NEW YORK (Reuters Health) - Employees offered financial incentives to lose weight may drop more pounds when they're competing as part of a group of colleagues, a new study suggests.
Researchers compared two incentive scenarios. Under one, employees got $100 for each month they met the goal of dropping at least one pound per week. Under the second scenario, $500 was set aside each month for a group of five co-workers and the ones who met their goal got to split the prize.
"People may be more motivated to achieve a particular goal when a particular resource that had been allocated for them is given to someone else if they don't achieve their goal," said Dr. Jeffrey Kullgren, the study's lead author from the University of Michigan Medical School and the Ann Arbor VA Healthcare System.
He and his colleagues randomly assigned 105 obese hospital employees to be offered the individual incentive, the group-based incentive (without knowing who else was in their group) or not to receive any reward for losing weight.
Participants weighed-in each month for about five months. By the end of the study, people in the no-reward group had lost an average of just over one pound each. Those who were offered individual incentives had shed 3.7 pounds, on average, compared to 10.6 pounds among those with group-based incentives.
The possibility of earning more than $100 if their group members didn't lose weight, in addition to the element of competition, may have driven those employees to make the most significant changes, Kullgren's team reported Monday in the Annals of Internal Medicine.
WHAT WORKS BEST?
Although weight-loss incentives are becoming popular with many employers, researchers said there are still questions about what type of program provides the most bang for the buck.
"There are hundreds of different ways you can think about doing it. I don't think there's a consensus about what the best way is," said Robert Jeffery, who has studied financial incentives at the University of Minnesota in Minneapolis.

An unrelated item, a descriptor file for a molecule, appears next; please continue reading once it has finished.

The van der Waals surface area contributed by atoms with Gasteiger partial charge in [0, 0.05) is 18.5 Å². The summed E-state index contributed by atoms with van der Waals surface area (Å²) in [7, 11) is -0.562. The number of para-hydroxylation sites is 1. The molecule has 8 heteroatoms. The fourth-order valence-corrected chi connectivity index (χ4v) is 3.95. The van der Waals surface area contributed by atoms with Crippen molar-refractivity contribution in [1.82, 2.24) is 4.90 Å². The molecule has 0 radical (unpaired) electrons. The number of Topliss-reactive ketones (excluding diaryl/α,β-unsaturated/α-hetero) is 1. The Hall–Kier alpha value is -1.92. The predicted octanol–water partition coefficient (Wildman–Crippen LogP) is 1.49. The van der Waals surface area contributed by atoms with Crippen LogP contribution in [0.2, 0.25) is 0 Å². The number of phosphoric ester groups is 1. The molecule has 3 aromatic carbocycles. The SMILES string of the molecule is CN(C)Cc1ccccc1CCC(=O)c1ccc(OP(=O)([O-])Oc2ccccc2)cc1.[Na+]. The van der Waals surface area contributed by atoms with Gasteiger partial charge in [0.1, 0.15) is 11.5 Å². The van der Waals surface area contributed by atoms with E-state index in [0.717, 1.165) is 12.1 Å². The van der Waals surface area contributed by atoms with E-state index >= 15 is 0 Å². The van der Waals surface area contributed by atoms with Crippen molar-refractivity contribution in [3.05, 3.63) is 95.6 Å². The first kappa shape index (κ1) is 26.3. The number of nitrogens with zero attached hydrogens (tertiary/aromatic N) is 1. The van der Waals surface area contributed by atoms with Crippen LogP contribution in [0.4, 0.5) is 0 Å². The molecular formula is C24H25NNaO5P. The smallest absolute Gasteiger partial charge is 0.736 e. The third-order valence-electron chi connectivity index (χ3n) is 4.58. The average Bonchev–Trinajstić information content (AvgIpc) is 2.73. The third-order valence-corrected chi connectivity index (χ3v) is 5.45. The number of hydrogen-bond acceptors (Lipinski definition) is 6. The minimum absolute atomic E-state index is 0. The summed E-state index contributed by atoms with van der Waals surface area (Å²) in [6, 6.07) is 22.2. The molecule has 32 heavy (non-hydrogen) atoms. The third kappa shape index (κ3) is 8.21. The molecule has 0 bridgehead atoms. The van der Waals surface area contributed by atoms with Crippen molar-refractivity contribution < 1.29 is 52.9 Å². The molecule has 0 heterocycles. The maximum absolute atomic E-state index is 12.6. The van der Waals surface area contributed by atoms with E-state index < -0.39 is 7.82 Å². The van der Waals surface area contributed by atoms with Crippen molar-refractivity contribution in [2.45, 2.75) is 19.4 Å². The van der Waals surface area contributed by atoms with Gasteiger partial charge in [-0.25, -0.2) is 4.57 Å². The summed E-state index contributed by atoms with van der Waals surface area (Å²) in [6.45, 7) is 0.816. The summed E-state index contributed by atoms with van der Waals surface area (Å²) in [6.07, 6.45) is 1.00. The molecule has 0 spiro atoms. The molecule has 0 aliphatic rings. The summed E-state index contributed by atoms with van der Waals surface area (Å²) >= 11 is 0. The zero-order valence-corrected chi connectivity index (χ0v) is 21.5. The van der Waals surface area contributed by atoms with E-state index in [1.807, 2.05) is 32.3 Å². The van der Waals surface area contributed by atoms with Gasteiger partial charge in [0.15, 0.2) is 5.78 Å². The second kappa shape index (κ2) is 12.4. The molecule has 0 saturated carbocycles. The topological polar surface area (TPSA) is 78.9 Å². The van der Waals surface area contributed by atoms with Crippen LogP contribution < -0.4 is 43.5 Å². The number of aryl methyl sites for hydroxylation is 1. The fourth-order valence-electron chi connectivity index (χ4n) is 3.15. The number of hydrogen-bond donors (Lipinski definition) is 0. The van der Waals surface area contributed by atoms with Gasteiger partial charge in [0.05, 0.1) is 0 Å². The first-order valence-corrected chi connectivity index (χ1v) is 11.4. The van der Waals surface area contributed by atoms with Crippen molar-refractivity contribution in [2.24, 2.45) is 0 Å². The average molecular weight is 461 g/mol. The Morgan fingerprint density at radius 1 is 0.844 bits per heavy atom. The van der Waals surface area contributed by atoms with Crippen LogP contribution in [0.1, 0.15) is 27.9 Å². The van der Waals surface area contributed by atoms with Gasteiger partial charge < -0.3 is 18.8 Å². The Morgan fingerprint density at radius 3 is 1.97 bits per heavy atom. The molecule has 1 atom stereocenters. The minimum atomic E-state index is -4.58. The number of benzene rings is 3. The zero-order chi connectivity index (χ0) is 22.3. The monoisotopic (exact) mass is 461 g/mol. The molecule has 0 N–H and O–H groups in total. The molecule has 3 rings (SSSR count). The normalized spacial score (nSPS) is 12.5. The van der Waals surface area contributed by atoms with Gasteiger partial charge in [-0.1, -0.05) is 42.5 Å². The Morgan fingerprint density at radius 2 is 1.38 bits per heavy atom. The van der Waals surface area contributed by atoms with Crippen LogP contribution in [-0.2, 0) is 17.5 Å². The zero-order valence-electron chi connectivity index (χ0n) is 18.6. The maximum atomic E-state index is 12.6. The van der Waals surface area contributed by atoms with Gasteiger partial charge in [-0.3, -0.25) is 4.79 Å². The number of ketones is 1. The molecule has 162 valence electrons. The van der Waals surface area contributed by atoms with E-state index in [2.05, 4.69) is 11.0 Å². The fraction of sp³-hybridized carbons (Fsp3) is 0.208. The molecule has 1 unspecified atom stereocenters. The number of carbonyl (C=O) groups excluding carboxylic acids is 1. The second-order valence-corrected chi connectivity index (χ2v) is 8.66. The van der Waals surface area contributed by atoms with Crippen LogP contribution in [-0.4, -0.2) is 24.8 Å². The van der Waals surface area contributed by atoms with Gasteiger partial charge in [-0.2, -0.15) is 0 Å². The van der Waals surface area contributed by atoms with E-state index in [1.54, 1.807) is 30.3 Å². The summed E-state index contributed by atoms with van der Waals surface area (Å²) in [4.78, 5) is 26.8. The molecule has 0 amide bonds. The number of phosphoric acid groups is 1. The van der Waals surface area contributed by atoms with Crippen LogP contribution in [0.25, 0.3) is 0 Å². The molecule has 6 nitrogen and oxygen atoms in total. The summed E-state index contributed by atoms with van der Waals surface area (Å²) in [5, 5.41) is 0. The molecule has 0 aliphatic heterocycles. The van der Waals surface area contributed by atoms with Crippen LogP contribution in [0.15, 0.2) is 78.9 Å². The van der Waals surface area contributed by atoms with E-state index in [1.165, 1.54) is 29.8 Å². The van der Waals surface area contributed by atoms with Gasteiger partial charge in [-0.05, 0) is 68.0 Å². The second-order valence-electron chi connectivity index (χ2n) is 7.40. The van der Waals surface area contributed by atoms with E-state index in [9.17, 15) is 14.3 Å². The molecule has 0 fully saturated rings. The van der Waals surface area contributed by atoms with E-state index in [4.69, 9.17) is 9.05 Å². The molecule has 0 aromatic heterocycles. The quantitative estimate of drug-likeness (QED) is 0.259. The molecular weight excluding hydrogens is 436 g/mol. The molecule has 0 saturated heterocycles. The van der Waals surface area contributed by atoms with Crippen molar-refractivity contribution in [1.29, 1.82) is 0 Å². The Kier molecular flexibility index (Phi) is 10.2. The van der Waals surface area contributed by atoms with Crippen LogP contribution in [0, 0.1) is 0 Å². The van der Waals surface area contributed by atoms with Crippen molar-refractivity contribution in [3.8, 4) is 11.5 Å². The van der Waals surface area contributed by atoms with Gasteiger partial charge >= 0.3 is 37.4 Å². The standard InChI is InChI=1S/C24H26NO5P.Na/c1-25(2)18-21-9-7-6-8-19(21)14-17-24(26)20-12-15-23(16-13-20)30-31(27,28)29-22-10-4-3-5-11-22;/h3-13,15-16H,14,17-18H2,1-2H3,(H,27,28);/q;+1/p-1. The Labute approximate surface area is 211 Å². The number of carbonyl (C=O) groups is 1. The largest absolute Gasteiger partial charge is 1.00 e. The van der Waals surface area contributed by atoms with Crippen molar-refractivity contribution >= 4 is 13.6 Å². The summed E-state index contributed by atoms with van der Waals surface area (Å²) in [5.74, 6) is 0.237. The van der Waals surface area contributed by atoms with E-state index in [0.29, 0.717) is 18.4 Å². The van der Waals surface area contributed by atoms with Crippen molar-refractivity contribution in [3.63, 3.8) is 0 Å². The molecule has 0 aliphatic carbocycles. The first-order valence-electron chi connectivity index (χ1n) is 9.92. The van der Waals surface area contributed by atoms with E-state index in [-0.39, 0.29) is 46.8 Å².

Past research does provide a few clues, however, he told Reuters Health. Rewarding people more frequently - such as every week - seems to encourage more weight loss, as does offering more money for success, not surprisingly.
Behavioral economics suggests that aversion to losing - whether money or just a competition with other members of the group - can be a good motivator.
For instance, one recent study found loss aversion played a role in who lost weight when dieters had to deposit a few dollars into an account weekly, and the cash was matched if they lost weight or forfeited if they didn't (see Reuters Health story of February 8, 2011 here:).
Still, even effective programs can lose their "oomph" over time, according to Jeffery, who wasn't involved in the new research.
And most studies don't account for the odds that people who would be trying to lose weight anyway are the most likely to join a financial incentives program - and certain other heavy employees might be harder to reach, he said.
There are still many strategies to explore, Jeffery added - such as paying people more, the longer they keep the extra weight off.
Some employers have also tried "Biggest Loser"-style games, but those may discourage certain people because only the few who lose the most weight get rewarded, researchers pointed out.
"This is yet another approach that we need to have in our tool kits for addressing this really major and vexing public health problem," Kullgren told Reuters Health, adding that an incentive program could be combined with diet and exercise counseling, for example.
The question is, "How can these types of approaches complement what we already know works?" he said.
SOURCE: Annals of Internal Medicine, online April 1, 2013.